Continue to harvest food crops as they ripen, including damsons and plums, maincrop potatoes, salad onions and garlic, peas and sweetcorn. If you leave garden produce in the ground, it will encourage pests and disease, which will lead to problems in later months and years. If you store fruit or vegetables, make sure that each piece is completely dry and sits sufficiently apart from the next so they do not rot.
Buy a Fresh Vegetable Bucket, £18, from Garden Trading, 0845 6084 448.
If you did not trim your lavender before it flowered (you will have done this to dry it or make essential oils), then trim and take cuttings now that it has flowered.
Use Fiskars Universal Garden Scissors, perfect for trimming lavender and available from good garden centres and nurseries, Fiskars, 0115 9277 335.
Prune any fruit trees that are trained, and prop up any branches that have borne a heavy crop of fruit so that they can regain their strength. You should also cut raspberry canes that have fruited back to the ground, and prune blackcurrants back by one third.
For selection of pruning tools, try Darlac, 01753 547790.
Try growing Pumpkin Baby Bear, £2.78 for a packet of 8 seeds, to carve and display on Halloween; or the heirloom plant Pumpkin Rouge Vif dEtampes, £2.50 for 8 seeds, said to be very tasty in pies or picked while still small and fried; both from Chiltern Seeds, 01229 581137.
Gooseberries, onions, tomatoes, plums, damsons and greengages: these are just some of the crops that not only taste wonderful when eaten fresh but which can be used to make glorious pickles, jams and jellies that can be enjoyed throughout the coming months.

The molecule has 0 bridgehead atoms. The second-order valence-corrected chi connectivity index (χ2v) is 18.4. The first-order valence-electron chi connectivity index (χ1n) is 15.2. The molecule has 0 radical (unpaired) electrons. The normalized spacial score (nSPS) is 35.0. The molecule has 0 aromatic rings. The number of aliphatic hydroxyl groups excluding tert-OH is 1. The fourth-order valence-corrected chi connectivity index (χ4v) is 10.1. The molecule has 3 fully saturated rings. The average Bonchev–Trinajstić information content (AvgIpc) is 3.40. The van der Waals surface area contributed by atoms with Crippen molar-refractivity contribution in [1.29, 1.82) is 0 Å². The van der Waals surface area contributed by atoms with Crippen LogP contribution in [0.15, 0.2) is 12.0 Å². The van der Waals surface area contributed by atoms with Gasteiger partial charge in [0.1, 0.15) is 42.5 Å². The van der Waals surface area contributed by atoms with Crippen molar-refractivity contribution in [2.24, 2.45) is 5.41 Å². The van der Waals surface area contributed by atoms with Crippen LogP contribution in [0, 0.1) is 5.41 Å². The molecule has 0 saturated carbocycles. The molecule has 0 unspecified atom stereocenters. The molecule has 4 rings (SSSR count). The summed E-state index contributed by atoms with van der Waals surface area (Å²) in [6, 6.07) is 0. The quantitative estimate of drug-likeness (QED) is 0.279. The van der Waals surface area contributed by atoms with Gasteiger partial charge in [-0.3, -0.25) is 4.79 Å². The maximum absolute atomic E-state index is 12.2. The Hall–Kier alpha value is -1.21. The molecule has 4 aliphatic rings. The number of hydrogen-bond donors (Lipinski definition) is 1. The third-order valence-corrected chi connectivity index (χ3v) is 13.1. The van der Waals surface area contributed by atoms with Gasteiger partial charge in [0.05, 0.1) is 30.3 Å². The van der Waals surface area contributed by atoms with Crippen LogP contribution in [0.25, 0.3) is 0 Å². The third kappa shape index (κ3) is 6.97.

For pickling and preserving paraphernalia, try Wares of Knutsford, 08456 121273.
You should still be liquid-feeding any container plants, and watering, particularly if you are going on holiday, but once they finish flowering and begin to enter their dormant autumn-winter state, stop. You could also give your lawn, if it is a mono-culture, a liquid feed; if you like to let it grow long and more organically, so that wild flowers develop, then a light cut is all you need to do.
Try Symbios BioBooster Organic Balanced Liquid Fertiliser, from £10.62, Symbio, 01428 685762.
By the end of this month, garden birds should have left their breeding nests so you can start to prune your yew hedging and clip any topiary. Also, once they have flowered, you can prune late summer-flowering shrubs and wisteria.
Read Jake Hobsons The Art of Creative Pruning (£25, Timber Press) and then book the author to come and give a private demonstration workshop in your garden. For details of how to do this, visit the website. Buy pruning and topiary-related materials at Niwaki, 0845 474 1041.
Continue to sow winter crops of cauliflower, lettuce, onions, radishes and turnips.
Take a look at Suttons Seeds selection, including the very distinctive-looking Radish Munchen Bier, £2.35 for some 350 seeds, and the quick-growing Turnip Snowball, £1.45 for 1,700 seeds, Suttons Seeds, 0844 922 2899.
We love Deadheads Snips, £3.33, Garden Gear, 01476 576541.